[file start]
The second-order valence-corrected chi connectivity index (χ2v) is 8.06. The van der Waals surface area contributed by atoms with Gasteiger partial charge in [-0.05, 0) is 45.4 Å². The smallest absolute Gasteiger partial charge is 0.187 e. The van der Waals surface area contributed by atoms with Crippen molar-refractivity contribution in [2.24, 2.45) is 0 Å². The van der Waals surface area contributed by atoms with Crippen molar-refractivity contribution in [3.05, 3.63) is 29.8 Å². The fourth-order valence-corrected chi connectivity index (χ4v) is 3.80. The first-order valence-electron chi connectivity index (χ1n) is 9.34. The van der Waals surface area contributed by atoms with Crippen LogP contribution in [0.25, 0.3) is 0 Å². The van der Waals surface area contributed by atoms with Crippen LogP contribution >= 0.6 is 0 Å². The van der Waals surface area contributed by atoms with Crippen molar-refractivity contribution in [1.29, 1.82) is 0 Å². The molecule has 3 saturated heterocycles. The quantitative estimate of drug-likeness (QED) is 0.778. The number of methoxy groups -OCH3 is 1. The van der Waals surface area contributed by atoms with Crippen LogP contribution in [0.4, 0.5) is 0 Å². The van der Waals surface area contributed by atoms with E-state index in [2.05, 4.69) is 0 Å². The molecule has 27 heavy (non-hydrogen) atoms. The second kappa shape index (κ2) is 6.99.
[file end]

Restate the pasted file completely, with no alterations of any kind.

The second-order valence-corrected chi connectivity index (χ2v) is 8.06. The van der Waals surface area contributed by atoms with Gasteiger partial charge in [-0.05, 0) is 45.4 Å². The smallest absolute Gasteiger partial charge is 0.187 e. The van der Waals surface area contributed by atoms with Crippen molar-refractivity contribution in [2.24, 2.45) is 0 Å². The van der Waals surface area contributed by atoms with Crippen molar-refractivity contribution in [3.05, 3.63) is 29.8 Å². The fourth-order valence-corrected chi connectivity index (χ4v) is 3.80. The first-order valence-electron chi connectivity index (χ1n) is 9.34. The van der Waals surface area contributed by atoms with Crippen LogP contribution in [0.25, 0.3) is 0 Å². The van der Waals surface area contributed by atoms with Crippen LogP contribution >= 0.6 is 0 Å². The van der Waals surface area contributed by atoms with Crippen molar-refractivity contribution in [1.29, 1.82) is 0 Å². The molecule has 3 saturated heterocycles. The quantitative estimate of drug-likeness (QED) is 0.778. The number of methoxy groups -OCH3 is 1. The van der Waals surface area contributed by atoms with Crippen LogP contribution in [0.4, 0.5) is 0 Å². The van der Waals surface area contributed by atoms with E-state index in [2.05, 4.69) is 0 Å². The molecule has 27 heavy (non-hydrogen) atoms. The second kappa shape index (κ2) is 6.99.